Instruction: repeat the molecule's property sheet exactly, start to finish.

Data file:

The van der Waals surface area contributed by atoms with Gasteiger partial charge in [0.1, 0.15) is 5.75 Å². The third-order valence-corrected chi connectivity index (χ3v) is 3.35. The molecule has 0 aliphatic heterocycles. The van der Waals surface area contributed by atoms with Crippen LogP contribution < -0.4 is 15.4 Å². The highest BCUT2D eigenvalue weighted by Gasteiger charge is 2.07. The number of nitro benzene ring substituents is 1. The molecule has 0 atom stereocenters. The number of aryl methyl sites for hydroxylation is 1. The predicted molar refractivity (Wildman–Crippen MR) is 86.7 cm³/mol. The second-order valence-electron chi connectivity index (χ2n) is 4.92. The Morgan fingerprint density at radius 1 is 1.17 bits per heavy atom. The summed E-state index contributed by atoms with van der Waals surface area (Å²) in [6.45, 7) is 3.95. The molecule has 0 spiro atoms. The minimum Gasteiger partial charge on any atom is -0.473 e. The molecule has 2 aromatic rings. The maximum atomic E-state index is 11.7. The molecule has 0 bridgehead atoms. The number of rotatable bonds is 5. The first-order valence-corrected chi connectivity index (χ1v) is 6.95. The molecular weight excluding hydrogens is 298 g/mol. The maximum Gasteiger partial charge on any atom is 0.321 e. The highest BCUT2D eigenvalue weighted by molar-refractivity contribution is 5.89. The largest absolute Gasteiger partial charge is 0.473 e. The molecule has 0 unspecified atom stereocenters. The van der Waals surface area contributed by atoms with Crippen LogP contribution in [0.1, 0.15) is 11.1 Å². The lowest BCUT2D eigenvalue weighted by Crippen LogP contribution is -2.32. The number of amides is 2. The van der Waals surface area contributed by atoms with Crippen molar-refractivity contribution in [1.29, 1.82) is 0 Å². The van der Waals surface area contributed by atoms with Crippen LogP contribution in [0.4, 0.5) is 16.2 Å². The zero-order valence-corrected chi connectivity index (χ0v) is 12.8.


The van der Waals surface area contributed by atoms with Gasteiger partial charge in [0.1, 0.15) is 5.75 Å². The third-order valence-corrected chi connectivity index (χ3v) is 3.35. The molecule has 0 aliphatic heterocycles. The van der Waals surface area contributed by atoms with Crippen LogP contribution < -0.4 is 15.4 Å². The highest BCUT2D eigenvalue weighted by Gasteiger charge is 2.07. The number of nitro benzene ring substituents is 1. The molecule has 0 atom stereocenters. The number of aryl methyl sites for hydroxylation is 1. The predicted molar refractivity (Wildman–Crippen MR) is 86.7 cm³/mol. The second-order valence-electron chi connectivity index (χ2n) is 4.92. The Morgan fingerprint density at radius 1 is 1.17 bits per heavy atom. The summed E-state index contributed by atoms with van der Waals surface area (Å²) in [6.45, 7) is 3.95. The molecule has 0 spiro atoms. The minimum Gasteiger partial charge on any atom is -0.473 e. The molecule has 2 aromatic rings. The maximum atomic E-state index is 11.7. The molecule has 0 bridgehead atoms. The number of rotatable bonds is 5. The first-order valence-corrected chi connectivity index (χ1v) is 6.95. The molecular weight excluding hydrogens is 298 g/mol. The maximum Gasteiger partial charge on any atom is 0.321 e. The highest BCUT2D eigenvalue weighted by molar-refractivity contribution is 5.89. The largest absolute Gasteiger partial charge is 0.473 e. The molecule has 0 unspecified atom stereocenters. The van der Waals surface area contributed by atoms with Crippen LogP contribution in [0.1, 0.15) is 11.1 Å². The lowest BCUT2D eigenvalue weighted by Crippen LogP contribution is -2.32. The number of amides is 2. The van der Waals surface area contributed by atoms with Crippen molar-refractivity contribution in [1.29, 1.82) is 0 Å². The van der Waals surface area contributed by atoms with Crippen LogP contribution in [0.4, 0.5) is 16.2 Å². The zero-order valence-corrected chi connectivity index (χ0v) is 12.8.